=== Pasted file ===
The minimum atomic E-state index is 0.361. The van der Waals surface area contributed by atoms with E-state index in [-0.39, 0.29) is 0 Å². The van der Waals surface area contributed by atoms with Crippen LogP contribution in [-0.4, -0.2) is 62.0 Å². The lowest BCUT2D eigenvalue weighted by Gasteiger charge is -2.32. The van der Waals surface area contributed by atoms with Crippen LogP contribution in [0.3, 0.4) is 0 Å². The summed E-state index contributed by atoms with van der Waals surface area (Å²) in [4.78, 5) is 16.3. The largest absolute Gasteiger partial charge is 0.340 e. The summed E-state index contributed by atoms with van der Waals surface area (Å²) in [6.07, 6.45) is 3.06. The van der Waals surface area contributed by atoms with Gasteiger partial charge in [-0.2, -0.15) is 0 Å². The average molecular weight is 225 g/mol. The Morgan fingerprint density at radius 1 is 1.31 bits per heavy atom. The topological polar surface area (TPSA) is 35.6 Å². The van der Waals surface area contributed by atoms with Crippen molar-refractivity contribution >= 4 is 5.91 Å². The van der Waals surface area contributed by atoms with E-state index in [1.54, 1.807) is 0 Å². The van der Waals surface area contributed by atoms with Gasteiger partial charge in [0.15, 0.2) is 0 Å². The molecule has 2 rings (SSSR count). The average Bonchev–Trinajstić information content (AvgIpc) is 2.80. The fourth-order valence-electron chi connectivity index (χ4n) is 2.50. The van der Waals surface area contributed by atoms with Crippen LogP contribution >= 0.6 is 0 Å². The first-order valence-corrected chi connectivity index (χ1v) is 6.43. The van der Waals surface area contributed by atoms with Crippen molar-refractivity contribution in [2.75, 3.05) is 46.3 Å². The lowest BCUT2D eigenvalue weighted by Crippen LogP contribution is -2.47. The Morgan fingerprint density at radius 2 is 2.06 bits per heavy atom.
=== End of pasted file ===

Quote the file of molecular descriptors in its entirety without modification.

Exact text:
The minimum atomic E-state index is 0.361. The van der Waals surface area contributed by atoms with E-state index in [-0.39, 0.29) is 0 Å². The van der Waals surface area contributed by atoms with Crippen LogP contribution in [-0.4, -0.2) is 62.0 Å². The lowest BCUT2D eigenvalue weighted by Gasteiger charge is -2.32. The van der Waals surface area contributed by atoms with Crippen LogP contribution in [0.3, 0.4) is 0 Å². The summed E-state index contributed by atoms with van der Waals surface area (Å²) in [4.78, 5) is 16.3. The largest absolute Gasteiger partial charge is 0.340 e. The summed E-state index contributed by atoms with van der Waals surface area (Å²) in [6.07, 6.45) is 3.06. The van der Waals surface area contributed by atoms with Gasteiger partial charge in [-0.2, -0.15) is 0 Å². The average molecular weight is 225 g/mol. The Morgan fingerprint density at radius 1 is 1.31 bits per heavy atom. The topological polar surface area (TPSA) is 35.6 Å². The van der Waals surface area contributed by atoms with Crippen molar-refractivity contribution >= 4 is 5.91 Å². The van der Waals surface area contributed by atoms with E-state index in [1.54, 1.807) is 0 Å². The van der Waals surface area contributed by atoms with Gasteiger partial charge in [0.15, 0.2) is 0 Å². The molecule has 2 rings (SSSR count). The average Bonchev–Trinajstić information content (AvgIpc) is 2.80. The fourth-order valence-electron chi connectivity index (χ4n) is 2.50. The van der Waals surface area contributed by atoms with Crippen LogP contribution >= 0.6 is 0 Å². The first-order valence-corrected chi connectivity index (χ1v) is 6.43. The van der Waals surface area contributed by atoms with Crippen molar-refractivity contribution in [2.75, 3.05) is 46.3 Å². The lowest BCUT2D eigenvalue weighted by Crippen LogP contribution is -2.47. The Morgan fingerprint density at radius 2 is 2.06 bits per heavy atom.